• What is the expected response time should technical difficulties arise? Are there specific types of issues that would not be supported by District/School IT personnel?

How many?

One device for each student?

There have been several initiatives around North America in education to provide a 1:1 ratio of technology to student.

Is this ideal? Why or why not?

While a 1:1 ratio of technology to students may seem ideal, not all students need access to technology all the time. Teachers in classrooms that have a set of 6-10 devices often report that the learning in the classroom is much more collaborative in nature because students sharing technology also share their ideas.

Rules, Routine and Expectations

Having access to technology can be exciting when it is introduced into the classroom. Setting up a common understanding with students about when and how technology is to be used will help everyone have a more enjoyable experience with the technology.

Establishing rules and routines will help students understand what they can or can’t do with the technology.

Some sample rules, routines and expectations:

  • Students will treat equipment with respect.
  • Students will treat other student’s work products stored on the computer with respect.
  • Students will not install new or uninstall existing software programs or apps.
  • Students will return the device to the charging station after logging off and powering down equipment.
  • Students will help set up equipment as assigned
  • Students will not exceed time limits especially if a classmate is waiting to use the equipment.
  • Students will use the internet appropriately.


Technology is never the goal or focus of learning. There will be time needed for students to familiarize and learn how to use the technology as a tool but keep in mind that the focus for students should be the curricular learning outcomes and the powerful ideas.

When planning your lessons, do not make technology the focus unless it truly is the focus.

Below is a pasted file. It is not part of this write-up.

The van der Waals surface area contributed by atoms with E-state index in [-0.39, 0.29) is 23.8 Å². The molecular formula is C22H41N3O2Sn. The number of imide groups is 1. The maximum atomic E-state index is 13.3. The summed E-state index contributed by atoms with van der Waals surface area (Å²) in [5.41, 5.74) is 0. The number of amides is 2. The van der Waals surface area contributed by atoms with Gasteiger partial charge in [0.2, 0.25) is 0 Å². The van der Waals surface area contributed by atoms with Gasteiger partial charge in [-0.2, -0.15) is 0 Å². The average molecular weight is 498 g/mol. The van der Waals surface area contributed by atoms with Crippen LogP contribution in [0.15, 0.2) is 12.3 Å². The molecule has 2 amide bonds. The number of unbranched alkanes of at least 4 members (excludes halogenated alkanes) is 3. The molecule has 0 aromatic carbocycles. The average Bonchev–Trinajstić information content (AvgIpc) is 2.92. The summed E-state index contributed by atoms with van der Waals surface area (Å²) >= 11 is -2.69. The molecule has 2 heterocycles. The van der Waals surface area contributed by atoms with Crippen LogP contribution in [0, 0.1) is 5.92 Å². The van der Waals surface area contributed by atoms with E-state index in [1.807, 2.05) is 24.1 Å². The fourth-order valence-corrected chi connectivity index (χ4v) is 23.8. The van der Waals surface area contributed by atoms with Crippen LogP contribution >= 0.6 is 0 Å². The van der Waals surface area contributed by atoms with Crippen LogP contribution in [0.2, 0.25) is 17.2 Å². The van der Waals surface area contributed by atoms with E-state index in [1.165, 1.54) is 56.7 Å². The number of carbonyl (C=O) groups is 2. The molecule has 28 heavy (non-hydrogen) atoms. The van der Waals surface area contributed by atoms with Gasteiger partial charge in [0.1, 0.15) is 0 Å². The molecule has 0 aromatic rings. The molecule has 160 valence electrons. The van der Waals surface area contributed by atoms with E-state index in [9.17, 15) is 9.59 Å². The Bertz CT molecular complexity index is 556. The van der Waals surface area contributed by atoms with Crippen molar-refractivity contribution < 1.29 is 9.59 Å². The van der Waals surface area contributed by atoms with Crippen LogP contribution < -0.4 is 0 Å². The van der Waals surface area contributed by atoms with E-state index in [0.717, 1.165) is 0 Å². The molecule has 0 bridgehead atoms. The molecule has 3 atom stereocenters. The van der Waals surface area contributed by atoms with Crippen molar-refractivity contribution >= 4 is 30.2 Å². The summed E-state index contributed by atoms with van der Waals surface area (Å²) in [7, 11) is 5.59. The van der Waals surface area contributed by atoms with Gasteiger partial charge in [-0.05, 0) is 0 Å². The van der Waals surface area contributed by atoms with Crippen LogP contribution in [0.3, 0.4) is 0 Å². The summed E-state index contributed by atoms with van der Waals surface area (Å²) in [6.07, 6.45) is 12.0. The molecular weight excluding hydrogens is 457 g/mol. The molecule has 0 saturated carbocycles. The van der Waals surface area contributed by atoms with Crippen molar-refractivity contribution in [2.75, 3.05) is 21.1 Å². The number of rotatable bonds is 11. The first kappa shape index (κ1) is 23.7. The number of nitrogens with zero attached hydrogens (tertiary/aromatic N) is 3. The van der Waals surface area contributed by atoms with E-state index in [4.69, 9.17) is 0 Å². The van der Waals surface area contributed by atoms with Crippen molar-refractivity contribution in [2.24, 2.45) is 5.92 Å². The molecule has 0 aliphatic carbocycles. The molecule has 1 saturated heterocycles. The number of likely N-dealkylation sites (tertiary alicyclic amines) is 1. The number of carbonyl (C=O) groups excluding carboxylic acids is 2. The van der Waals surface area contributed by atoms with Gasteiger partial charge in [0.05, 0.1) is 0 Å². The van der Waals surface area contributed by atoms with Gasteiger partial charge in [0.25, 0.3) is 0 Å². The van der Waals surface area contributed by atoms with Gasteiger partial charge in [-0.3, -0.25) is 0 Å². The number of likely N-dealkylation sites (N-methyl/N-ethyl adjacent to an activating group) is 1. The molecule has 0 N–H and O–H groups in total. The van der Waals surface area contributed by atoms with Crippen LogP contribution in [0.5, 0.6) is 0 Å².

Remember, technology is a tool. The learning outcome for your lesson is not that students will use technology to write an essay or create a PowerPoint presentation, but rather that they will demonstrate their learning by using the available technology.


Bring your own device is something that more and more districts are beginning to accommodate.

Technology has become much more personalized and affordable in recent years and students tend to have their personal mobile devices with them at all times.  It is important to establish expectations about the use personal devices in class. Some teachers are uncomfortable with these personal devices because of the potential distractions they pose. Access to personal handheld devices means that students have access to up-to-date information which might negate text

How might not harness the power of the devices.

Watch this video of a student Simon who uses his own mobile device in class and his teacher’s take on it.

What’s your take on it? How would you have reacted if you saw Simon sitting in class with his feet up using his iPod?

Dave Searcy is the teacher of Law 12 in Penticton. Let’s revisit his take on having his students use their mobile devices for class activities and assignments.

If you were to allow your students to use smartphones in class, what might some activities be that they could complete to achieve learning outcomes?